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Review seeks Halifax University ‘protection’ late professor accused of sexual assaultOUS News

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An independent review into the historic sexual assault allegations against Wayne Hankey found that the former Halifax professor used his position to abuse young men, and that the school that accepted him knew about his behavior and failed to take appropriate action.

The partially redacted report, released publicly Wednesday, said King’s College “lacked” its response after learning of Hankey’s inappropriate behavior.

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Hankey, a former professor, was due to go on trial last March to face multiple sexual assault charges related to alleged incidents in the 1970s and 1980s.

While he retired from King’s in 2015, Hankey was still teaching at Dalhousie University when he was first charged in 2021.

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The charges against him were dropped in February 2022 after Hankey died at the age of 77. At the time, King’s University said the university’s independent review process was scheduled for February. 2021 will continue despite Hankey’s death.

The review, prepared by lawyers Janice Rubin and Elizabeth Bingham of the Toronto law firm Rubin Thomlinson, seeks to determine the facts that led to the allegations involving Hankey, determine the impact on those involved, whether anyone who are in a position of authority and responsibility in understanding these facts and what to do about it. He also made a number of recommendations to King’s College.

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As part of the review, 81 people – most connected to the school in some way – were interviewed over a period of 110 hours.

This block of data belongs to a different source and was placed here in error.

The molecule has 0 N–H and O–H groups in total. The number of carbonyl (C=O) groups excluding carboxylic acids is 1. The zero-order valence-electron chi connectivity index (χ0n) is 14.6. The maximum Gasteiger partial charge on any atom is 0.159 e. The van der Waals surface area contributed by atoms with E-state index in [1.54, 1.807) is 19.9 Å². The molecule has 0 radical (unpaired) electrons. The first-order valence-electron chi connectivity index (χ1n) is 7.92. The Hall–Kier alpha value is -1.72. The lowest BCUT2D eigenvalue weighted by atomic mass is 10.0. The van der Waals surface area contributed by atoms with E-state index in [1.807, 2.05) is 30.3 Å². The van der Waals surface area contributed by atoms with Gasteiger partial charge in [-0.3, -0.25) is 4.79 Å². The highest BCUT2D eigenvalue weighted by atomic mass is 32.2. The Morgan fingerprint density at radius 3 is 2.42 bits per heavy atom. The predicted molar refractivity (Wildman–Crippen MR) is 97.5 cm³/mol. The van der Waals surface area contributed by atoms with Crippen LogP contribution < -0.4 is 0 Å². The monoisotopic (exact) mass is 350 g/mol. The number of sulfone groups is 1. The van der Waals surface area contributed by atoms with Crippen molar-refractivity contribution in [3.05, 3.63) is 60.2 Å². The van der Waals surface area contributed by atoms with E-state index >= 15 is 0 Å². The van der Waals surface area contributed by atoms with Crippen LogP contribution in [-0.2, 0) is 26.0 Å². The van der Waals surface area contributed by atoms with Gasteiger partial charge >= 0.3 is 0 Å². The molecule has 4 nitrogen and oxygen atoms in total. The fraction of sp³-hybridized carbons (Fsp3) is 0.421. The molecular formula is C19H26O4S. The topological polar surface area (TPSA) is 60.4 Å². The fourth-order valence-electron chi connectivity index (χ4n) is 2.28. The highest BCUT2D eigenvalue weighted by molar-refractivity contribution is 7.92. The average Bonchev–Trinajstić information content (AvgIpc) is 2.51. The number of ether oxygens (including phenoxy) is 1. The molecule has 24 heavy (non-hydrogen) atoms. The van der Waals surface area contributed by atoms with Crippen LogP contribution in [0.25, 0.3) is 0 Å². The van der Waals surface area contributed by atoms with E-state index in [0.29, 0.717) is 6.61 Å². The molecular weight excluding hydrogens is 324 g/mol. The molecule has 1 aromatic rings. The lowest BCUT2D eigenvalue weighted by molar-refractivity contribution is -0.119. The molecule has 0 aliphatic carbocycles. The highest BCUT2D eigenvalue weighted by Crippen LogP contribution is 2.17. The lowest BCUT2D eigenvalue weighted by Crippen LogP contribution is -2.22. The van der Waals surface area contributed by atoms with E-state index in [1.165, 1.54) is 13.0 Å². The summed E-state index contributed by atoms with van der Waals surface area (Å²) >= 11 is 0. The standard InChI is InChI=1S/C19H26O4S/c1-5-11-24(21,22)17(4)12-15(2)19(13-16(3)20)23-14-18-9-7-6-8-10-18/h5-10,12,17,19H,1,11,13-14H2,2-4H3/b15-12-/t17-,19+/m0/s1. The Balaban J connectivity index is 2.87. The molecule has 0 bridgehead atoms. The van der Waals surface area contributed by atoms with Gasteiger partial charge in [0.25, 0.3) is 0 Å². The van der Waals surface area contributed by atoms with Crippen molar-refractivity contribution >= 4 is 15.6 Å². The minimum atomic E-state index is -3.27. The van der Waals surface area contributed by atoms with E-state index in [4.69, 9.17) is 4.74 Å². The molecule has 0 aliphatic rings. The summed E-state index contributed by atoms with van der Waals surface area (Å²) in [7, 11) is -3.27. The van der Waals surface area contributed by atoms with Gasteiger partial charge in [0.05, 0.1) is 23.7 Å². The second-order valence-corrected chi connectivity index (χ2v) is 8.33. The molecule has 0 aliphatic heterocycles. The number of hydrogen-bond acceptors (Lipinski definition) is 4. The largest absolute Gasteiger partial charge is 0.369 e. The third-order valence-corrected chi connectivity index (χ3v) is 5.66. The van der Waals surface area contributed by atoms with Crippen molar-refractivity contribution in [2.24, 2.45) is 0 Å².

Rubin Thomlinson also reviewed “hundreds of pages of documentation” from King’s College related to Hankey, which he said was “irrelevant” and “generally unhelpful in establishing the critical facts.” “

“In our view, this does not mean that some events that we can expect to have been ‘written’ (and not done) did not happen,” he said. “Instead, we think it points to an unfair way to record a record.”

The accusations

Hankey was charged in February 2021 with one count of sexual assault in relation to a 1988 incident at a student house on the King’s College campus.

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Police added another sexual assault charge in April 2021 in connection with an alleged assault involving another man in 1982 and added charges of indecent assault in relation to incidents involving a third man alleged to have occurred between 1977 and 1979.

Hankey has pleaded not guilty to all charges.

However, the review noted that the criminal charges “are not the first time his behavior toward students has been considered.”

He said a man filed a complaint against Hankey with the Diocese of Nova Scotia and Prince Edward Island in 1990, alleging the professor assaulted him “on and off over several years,” starting when he was a student.

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The complaint was referred to King and Hankey was disciplined in 1991 following an internal inquiry by a university board. He returned to the university after a one-year hiatus.

While the committee found it to be an “inappropriate relationship,” members believed it was consensual and “not a case of criminal assault.”

The review said that the commission had made a draft, but it was destroyed in 2003, “when the president at that time was finishing his term and renewed his office.